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Iterative Stochastic Calibration of Basin Scale Migration Models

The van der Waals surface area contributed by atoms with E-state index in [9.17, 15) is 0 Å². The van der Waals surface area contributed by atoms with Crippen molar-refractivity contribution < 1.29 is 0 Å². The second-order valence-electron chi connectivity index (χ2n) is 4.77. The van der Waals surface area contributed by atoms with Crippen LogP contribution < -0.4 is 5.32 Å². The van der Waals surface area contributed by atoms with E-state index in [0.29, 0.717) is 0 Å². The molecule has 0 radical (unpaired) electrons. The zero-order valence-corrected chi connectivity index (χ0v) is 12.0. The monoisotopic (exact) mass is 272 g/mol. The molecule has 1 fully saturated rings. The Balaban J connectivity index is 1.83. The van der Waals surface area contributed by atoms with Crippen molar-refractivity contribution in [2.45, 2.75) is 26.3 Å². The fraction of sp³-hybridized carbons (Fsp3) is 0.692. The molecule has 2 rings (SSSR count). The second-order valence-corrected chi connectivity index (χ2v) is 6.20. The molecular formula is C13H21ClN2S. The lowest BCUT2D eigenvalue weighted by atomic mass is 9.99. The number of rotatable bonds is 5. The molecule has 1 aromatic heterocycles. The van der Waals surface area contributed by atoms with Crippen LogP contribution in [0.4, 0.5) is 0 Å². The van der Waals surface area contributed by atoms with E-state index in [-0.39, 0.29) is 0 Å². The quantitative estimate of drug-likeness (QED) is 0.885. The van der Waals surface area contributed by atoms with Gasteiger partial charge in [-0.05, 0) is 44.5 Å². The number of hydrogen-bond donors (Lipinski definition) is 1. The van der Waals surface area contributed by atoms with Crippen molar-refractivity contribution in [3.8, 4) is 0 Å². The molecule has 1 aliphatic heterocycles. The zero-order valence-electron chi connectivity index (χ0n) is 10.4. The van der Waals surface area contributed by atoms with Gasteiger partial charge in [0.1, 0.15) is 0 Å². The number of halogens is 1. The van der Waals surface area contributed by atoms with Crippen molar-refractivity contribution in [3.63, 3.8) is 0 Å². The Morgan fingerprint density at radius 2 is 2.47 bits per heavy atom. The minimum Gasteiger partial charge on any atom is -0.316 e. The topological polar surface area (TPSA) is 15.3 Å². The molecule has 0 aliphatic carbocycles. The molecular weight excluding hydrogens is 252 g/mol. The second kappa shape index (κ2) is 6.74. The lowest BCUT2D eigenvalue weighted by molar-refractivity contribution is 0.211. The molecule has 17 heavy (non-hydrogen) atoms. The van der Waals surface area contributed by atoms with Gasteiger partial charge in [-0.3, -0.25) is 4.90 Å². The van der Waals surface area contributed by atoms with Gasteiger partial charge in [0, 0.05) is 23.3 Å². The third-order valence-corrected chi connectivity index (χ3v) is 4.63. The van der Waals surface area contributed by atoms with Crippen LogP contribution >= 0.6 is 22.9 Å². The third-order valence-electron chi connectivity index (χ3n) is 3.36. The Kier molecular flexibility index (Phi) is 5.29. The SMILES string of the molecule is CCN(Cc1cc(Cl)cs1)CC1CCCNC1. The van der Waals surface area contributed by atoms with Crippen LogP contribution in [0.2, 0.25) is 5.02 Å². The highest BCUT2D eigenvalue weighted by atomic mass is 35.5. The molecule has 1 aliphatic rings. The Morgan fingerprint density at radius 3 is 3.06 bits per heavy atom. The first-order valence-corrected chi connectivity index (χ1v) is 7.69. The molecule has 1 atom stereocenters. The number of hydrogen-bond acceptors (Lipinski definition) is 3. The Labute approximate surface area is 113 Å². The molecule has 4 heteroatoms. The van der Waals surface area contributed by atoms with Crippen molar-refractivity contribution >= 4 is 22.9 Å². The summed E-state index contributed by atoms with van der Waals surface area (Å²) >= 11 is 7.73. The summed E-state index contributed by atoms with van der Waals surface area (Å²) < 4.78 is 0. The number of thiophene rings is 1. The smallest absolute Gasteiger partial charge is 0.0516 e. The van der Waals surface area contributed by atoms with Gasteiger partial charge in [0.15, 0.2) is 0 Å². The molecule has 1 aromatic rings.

Monte Carlo simulation techniques have been used before in the modelling of oil and gas migration at basin scales. Here we discuss how results from such simulations are used in an iterative approach to improve a basin scale geologic model. The input parameters to the basin simulator are iteratively conditioned by selecting those simulation runs that show low misfits between modelled and observed oil and gas column heights in the observation wells. The selected low misfit simulation runs will frequently constitute less than 1% of the total number of simulation runs in order to obtain good results from the analysis. The results from many simulation runs cannot be used because they do not provide a good enough match to the observation data. Input model parameters are described as stochastic (normal) distributions. The input properties for each layer must be treated as independent of each other. Model parameters that are routinely adjusted after the iteration include source rock parameters (TOC, HI, thicknesses), lithology fractions (shale, carbonate, sand fractions) and hydraulic flow properties (permeabilities, entry pressures, capillary pressures). In addition, depth horizons of many basins are uncertain in the source rock kitchen areas, and laterally variable depth dependent standard deviations may therefore be applied to describe the uncertainties of the depth model. New misfit-weighted estimates of the mean and standard deviation of all input parameters for all layers are estimated after the iteration. These are used as input distributions to the next iteration. The iterative loop can be stopped when the estimates of the mean and standard deviations remain similar between iterations, e.g. the when all the means change less than 0.3 standard deviation. After the final iteration run has been completed, the estimate of the standard deviation may still be improved by simply running many more simulation runs, thus increasing the number of low-misfit runs. We demonstrate the approach with data from a North Sea migration study where more than 30.000 simulation runs were used to compile the a-posteriori probability distributions for the input parameters. In this case study, the TOC and HI properties for some of the layers – that had first been derived from geochemical data in the basin – had to be adjusted in order to obtain an optimum stochastic calibration of trapped oil and gas in the calibration wells.